The F-105 only flew for 27 years but it changed the way the USAF thought about supersonic bombers.
On February 25th 1984, the Air Force Reserve’s 466th Tactical Fighter Squadron, a part of the 508th Tactical Fighter Wing, made the last operational fight of the F-105D Thunderchief. The flight occurred 19 years nearly to the day after the F-105 saw its combat debut in Vietnam and a little bit less than 27 years after the F-105 was first accepted for service by the United States Air Force. The “Thud” packed a lot of service into those 27 years.
Weighing in at a whopping 50,000 pounds (23,000 kilograms) when it entered service the Thunderchief was the largest single-seat single-engine combat aircraft in history. The F-105 could move at supersonic speeds at sea level and at Mach 2 speeds at altitude. The “Thud” was capable of regularly carrying 14,000 pounds of ordnance and was armed with a 20 millimeter Vulcan Gatling gun.
Without realizing just how effective a weapon the Air Force had in the F-105 yet, derisive nicknames such as “Lead Sled”, “Squat Bomber”, “Hyper Hog”, and “Ultra Hog” were hung on the F-105. It was even said that the Thud was a triple threat in that it could bomb you, it could strafe you, or it could fall on you. Sarcasm aside, the F-105’s strengths, such as its electronics suite and its capabilities, highly responsive controls, and its hair-raising performance, eventually made believers out of pilots who flew the big jet.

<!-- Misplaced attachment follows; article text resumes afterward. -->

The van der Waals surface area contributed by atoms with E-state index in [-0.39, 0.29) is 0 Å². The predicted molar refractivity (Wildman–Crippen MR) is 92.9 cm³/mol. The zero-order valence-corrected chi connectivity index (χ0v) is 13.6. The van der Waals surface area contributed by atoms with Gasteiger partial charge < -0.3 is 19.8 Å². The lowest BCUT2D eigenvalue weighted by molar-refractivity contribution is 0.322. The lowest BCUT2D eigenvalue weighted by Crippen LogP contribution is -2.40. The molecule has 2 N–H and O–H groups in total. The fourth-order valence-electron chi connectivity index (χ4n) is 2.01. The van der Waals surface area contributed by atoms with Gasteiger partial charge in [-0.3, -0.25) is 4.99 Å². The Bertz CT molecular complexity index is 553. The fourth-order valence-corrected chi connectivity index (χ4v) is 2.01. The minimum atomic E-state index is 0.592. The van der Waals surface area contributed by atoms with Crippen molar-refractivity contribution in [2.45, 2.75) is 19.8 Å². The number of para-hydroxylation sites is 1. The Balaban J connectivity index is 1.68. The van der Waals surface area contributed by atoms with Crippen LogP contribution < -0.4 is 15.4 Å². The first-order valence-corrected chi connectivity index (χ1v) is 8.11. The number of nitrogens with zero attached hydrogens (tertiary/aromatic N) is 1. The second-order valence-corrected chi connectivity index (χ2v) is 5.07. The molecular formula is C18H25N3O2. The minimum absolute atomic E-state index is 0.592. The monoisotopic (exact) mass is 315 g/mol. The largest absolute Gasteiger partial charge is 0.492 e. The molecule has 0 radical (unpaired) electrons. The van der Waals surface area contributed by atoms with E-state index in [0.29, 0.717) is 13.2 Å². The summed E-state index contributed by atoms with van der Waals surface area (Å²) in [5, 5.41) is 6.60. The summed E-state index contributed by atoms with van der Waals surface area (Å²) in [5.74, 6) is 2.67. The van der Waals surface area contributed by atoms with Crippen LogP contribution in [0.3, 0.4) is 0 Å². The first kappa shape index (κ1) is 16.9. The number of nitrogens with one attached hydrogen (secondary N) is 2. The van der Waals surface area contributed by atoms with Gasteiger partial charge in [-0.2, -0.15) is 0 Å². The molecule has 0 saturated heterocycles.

Initial F-105 prototypes did not perform as expected in part because of aerodynamic inefficiencies like trans-sonic drag in the fuselage design. This led to a redesign of the fuselage with an area ruled “coke bottle” profile similar to that found on the Convair F-102 Delta Dagger and the later F-106 Delta Dart, both of which experienced similar performance improvements after initial models were found to have similar trans-sonic drag issues. The performance of the F-105B was also vastly improved due to the distinctive forward-swept variable-geometry air intakes which regulated airflow to the engine at supersonic speeds and, when eventually installed, the Pratt & Whitney J75 afterburning engine.
Entering service with Tactical Air Command’s 335th Tactical Fighter Squadron in August of 1958 and becoming fully operational in 1959, an F-105B set a world record of 1,216.48 miles per hour (1,958 kilometers per hour). While proven to be quick in the air, maintenance requirements slowed the F-105 to a crawl on the ground, requiring up to 150 hours of maintenance for each flying hour.
For the 1964 show season, the United States Air Force Flight Demonstration Team, otherwise known as the Thunderbirds, modified F-105Bs with fuselage and wing reinforcements, added a smoke generation system. Tragically they flew only six performances with the F-105B before a fatal accident led the team to revert to the F-100 Super Sabre as their show aircraft.